Clark County has shed more light on who is vying for a limited number of lucrative licenses to move newly legalized medical marijuana from seed to sale.
At the height of the “Just Say No” campaign in the war on drugs, Sig Rogich was a senior adviser to Presidents Ronald Reagan and George H.W. Bush.
A pro-marijuana group filed a petition Wednesday to begin the process of legalizing the recreational use of marijuana in Nevada.
Look at what Las Vegas and Clark County have done, then do the opposite. That was the consensus reached at North Las Vegas City Hall Tuesday night, where a crowd warned city leaders against over-regulating marijuana operations.
Clark County has received 206 proposals to operate medical marijuana establishments from 109 companies jousting for a foothold in a new industry for Nevada.
If you don’t understand how the state’s new medical marijuana law will affect employers and employees, don’t feel bad — labor lawyers say they’re not sure how the rules will work, either.
North Las Vegas plans to hop on the medical marijuana bandwagon after all. A top city official said Tuesday that a town hall meeting to kick-start to create regulations on medical pot dispensaries and growing operations will be held April 22.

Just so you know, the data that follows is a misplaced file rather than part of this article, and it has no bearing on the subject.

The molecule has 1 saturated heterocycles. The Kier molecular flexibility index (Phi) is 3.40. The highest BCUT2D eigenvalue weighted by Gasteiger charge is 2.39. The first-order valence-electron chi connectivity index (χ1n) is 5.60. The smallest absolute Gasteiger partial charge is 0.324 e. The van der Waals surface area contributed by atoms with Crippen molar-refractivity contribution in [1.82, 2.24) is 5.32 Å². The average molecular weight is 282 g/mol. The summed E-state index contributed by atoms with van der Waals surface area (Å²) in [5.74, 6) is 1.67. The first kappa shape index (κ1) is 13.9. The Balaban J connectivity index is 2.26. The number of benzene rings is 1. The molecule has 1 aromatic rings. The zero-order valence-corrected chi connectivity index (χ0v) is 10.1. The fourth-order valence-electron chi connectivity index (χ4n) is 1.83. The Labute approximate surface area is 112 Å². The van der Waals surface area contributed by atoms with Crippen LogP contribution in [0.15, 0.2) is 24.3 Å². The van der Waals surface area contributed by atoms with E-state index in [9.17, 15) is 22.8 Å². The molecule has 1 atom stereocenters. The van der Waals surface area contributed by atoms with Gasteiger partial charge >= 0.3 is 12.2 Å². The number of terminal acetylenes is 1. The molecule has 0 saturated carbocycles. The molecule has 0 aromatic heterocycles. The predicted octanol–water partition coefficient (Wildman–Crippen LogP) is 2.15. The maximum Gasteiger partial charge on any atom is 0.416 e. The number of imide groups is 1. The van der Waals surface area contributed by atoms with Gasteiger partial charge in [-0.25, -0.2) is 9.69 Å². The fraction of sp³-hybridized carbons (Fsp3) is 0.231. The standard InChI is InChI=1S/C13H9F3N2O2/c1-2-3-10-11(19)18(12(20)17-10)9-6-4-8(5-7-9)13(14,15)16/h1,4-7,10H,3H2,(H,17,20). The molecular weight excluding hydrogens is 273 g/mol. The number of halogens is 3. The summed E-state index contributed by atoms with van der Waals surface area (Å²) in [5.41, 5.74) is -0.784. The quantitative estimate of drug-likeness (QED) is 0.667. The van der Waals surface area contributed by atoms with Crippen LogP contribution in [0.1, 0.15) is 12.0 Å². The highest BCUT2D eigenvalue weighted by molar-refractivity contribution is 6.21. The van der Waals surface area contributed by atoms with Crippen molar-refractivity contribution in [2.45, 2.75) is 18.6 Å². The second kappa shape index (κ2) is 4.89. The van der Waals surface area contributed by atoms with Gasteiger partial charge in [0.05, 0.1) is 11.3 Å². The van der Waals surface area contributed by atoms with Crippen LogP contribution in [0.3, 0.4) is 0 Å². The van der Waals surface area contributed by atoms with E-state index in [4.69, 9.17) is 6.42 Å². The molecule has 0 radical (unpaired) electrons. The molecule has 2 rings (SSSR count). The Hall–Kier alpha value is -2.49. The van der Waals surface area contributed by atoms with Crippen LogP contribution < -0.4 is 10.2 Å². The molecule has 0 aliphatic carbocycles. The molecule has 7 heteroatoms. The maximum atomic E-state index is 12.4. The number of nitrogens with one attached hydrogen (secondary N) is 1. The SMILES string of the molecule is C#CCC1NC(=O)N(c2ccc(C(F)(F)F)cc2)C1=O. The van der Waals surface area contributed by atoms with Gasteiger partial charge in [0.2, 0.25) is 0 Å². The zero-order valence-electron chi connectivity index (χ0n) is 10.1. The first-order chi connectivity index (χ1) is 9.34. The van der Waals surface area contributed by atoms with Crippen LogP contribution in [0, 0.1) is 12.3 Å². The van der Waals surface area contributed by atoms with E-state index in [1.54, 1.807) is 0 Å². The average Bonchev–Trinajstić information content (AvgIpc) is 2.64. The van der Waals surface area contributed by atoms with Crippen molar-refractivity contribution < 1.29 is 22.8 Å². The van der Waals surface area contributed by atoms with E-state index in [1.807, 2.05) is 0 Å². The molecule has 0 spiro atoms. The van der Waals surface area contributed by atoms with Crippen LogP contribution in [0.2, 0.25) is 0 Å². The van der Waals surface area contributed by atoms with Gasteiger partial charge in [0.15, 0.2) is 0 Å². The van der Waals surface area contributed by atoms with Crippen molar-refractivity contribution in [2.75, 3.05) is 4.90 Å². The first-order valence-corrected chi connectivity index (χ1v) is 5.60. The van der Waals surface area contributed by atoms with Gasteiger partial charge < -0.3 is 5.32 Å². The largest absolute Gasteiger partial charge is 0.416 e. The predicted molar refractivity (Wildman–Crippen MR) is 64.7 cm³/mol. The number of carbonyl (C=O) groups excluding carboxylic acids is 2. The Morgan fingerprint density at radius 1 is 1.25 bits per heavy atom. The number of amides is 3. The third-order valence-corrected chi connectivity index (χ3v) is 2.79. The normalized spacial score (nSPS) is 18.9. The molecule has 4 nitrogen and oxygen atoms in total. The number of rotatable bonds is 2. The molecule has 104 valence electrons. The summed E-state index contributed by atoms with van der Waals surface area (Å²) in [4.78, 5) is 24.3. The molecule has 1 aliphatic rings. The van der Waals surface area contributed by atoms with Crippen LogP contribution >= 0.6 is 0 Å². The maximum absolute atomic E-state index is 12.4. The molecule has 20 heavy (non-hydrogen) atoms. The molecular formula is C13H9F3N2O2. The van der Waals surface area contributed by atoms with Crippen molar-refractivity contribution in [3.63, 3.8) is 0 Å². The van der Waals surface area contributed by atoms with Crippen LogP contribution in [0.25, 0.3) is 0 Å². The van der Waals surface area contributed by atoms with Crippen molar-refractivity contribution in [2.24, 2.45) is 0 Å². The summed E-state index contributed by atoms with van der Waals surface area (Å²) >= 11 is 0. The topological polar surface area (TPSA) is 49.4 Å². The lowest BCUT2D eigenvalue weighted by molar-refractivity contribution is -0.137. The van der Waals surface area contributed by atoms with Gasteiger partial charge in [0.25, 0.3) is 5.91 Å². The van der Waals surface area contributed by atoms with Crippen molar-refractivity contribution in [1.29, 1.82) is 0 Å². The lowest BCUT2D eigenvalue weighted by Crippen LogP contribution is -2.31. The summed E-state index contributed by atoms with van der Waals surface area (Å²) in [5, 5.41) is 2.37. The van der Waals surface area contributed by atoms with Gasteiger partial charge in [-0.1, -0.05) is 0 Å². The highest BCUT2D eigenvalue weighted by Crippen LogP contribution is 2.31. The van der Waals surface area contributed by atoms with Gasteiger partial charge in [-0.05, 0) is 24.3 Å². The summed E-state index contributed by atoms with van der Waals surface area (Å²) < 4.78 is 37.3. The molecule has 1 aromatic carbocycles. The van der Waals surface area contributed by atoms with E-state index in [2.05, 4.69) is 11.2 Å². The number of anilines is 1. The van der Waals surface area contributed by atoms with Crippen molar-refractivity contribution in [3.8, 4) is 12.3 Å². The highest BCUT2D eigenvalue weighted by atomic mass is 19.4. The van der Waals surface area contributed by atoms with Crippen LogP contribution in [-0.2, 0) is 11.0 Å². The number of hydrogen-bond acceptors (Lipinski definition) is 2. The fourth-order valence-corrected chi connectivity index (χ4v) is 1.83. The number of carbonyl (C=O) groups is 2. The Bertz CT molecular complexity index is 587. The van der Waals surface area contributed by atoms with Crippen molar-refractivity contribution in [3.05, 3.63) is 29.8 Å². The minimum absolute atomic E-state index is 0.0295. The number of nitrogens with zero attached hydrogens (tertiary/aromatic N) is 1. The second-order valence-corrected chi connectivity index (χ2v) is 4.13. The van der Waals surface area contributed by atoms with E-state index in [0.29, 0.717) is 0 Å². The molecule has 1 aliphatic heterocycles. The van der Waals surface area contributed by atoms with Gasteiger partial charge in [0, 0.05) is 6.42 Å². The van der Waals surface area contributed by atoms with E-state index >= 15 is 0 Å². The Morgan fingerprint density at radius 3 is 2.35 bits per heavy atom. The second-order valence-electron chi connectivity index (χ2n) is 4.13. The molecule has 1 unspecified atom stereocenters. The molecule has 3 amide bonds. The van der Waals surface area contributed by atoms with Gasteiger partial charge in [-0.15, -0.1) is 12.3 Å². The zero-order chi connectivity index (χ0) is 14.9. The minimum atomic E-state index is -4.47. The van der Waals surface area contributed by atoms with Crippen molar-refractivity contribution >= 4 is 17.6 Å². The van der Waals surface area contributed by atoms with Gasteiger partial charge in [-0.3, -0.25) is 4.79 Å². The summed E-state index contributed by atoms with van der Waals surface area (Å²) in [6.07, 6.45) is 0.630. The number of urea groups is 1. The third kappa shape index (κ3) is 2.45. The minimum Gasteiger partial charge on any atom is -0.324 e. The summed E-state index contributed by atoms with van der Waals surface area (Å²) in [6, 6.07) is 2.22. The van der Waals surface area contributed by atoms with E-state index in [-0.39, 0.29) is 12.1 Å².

Nevadans legalized medical marijuana more than a decade ago. Last year, the Legislature finally caught up to the constitutional amendment by authorizing dispensaries to sell the drug to patients. Soon more sick Nevadans will be buying and using medical marijuana — fully within the law.
The Las Vegas business licensing department, led by manager Karen Duddlesten, came under fire for the second time in as many weeks on Tuesday for drafting what many called “hypocritical” regulations in what will eventually be a proposed medical marijuana ordinance in May.